And actually there are some advantages to shorter arrows. For one the tolerances are better. A shorter arrow will have less variances in straightness, spine and weight compared to say a 30 inch arrow.

Now if you didn't have fletching, or inadequate fletching, then length might make a difference. But with proper fletching it shouldn't make a difference, that is what it's there for after all.

Keep in mind I am not an engineer, I am only going by what I have tried. Sometimes I wonder if some of this stuff is not just an excuse for someone not shooting that well?

Paul

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5. Originally Posted by philipdimondo
So, it may have been said before that long arrows fly better! But why?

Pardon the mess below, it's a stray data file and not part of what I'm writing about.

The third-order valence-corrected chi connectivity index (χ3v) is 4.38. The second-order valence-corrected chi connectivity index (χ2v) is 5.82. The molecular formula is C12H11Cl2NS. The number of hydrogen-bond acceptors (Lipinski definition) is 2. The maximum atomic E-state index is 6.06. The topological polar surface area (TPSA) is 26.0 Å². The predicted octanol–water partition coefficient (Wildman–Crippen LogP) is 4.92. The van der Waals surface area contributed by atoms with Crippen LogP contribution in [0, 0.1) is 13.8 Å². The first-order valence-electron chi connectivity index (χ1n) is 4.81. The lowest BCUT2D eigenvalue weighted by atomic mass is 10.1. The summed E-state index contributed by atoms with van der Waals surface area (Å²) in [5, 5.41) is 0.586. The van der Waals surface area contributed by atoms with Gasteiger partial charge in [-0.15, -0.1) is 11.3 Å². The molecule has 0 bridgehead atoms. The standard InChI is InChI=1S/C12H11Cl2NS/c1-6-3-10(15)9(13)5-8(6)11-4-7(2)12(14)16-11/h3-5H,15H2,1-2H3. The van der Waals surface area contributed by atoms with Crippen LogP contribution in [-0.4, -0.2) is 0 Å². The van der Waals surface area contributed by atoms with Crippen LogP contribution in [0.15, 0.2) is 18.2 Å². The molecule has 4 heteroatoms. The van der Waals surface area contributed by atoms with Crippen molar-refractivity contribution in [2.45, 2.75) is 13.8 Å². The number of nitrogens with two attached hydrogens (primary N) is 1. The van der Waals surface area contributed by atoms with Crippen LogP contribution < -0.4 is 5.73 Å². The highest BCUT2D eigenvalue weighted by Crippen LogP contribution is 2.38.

The answer to this I do not know, so that is why I am posting this for people to submit their experience/knowledge, so that we all may learn.

All things being equal, (FOC, Dynamic spine, fletching, nock type, an all other variables being the same) an arrow that is lets say 26 vs 29" should shoot the same...??? I know of no law of physics that stated that there needs be a specified distance between the point of the arrow and the fletching. I can only figure that for a person faced with a choice of the same arrow, cut short or long (let assume that the spine of the arrow is appropraite in both cases), will only benifit from the longer arrow because FOC in most cases will be better. But, thats just a 2 second analysis

Anyone out there that has specifically tried to answer this question for themselves by testing or math magic, please respond, wanting minds must know

thanks